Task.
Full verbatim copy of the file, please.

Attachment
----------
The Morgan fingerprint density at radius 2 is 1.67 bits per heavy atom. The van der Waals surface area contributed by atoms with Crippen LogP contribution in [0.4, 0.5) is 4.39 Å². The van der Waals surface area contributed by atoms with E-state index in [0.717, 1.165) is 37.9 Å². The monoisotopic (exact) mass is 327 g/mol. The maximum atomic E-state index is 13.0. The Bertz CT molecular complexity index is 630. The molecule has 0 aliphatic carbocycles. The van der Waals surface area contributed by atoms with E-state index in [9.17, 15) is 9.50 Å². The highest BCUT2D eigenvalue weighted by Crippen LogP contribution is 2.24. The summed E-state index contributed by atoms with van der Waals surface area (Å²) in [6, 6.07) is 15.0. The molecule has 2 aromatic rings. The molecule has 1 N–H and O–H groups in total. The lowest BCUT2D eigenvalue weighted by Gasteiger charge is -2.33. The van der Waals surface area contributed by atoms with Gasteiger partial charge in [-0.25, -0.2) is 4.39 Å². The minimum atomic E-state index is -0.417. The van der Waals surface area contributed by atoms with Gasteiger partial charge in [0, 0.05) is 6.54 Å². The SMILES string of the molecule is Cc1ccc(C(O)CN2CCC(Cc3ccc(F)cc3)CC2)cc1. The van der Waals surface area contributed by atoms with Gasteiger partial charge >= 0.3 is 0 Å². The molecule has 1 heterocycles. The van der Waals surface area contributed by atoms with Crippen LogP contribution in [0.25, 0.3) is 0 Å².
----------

The Morgan fingerprint density at radius 2 is 1.67 bits per heavy atom. The van der Waals surface area contributed by atoms with Crippen LogP contribution in [0.4, 0.5) is 4.39 Å². The van der Waals surface area contributed by atoms with E-state index in [0.717, 1.165) is 37.9 Å². The monoisotopic (exact) mass is 327 g/mol. The maximum atomic E-state index is 13.0. The Bertz CT molecular complexity index is 630. The molecule has 0 aliphatic carbocycles. The van der Waals surface area contributed by atoms with E-state index in [9.17, 15) is 9.50 Å². The highest BCUT2D eigenvalue weighted by Crippen LogP contribution is 2.24. The summed E-state index contributed by atoms with van der Waals surface area (Å²) in [6, 6.07) is 15.0. The molecule has 2 aromatic rings. The molecule has 1 N–H and O–H groups in total. The lowest BCUT2D eigenvalue weighted by Gasteiger charge is -2.33. The van der Waals surface area contributed by atoms with Gasteiger partial charge in [-0.25, -0.2) is 4.39 Å². The minimum atomic E-state index is -0.417. The van der Waals surface area contributed by atoms with Gasteiger partial charge in [0, 0.05) is 6.54 Å². The SMILES string of the molecule is Cc1ccc(C(O)CN2CCC(Cc3ccc(F)cc3)CC2)cc1. The van der Waals surface area contributed by atoms with Gasteiger partial charge >= 0.3 is 0 Å². The molecule has 1 heterocycles. The van der Waals surface area contributed by atoms with Crippen LogP contribution in [0.25, 0.3) is 0 Å².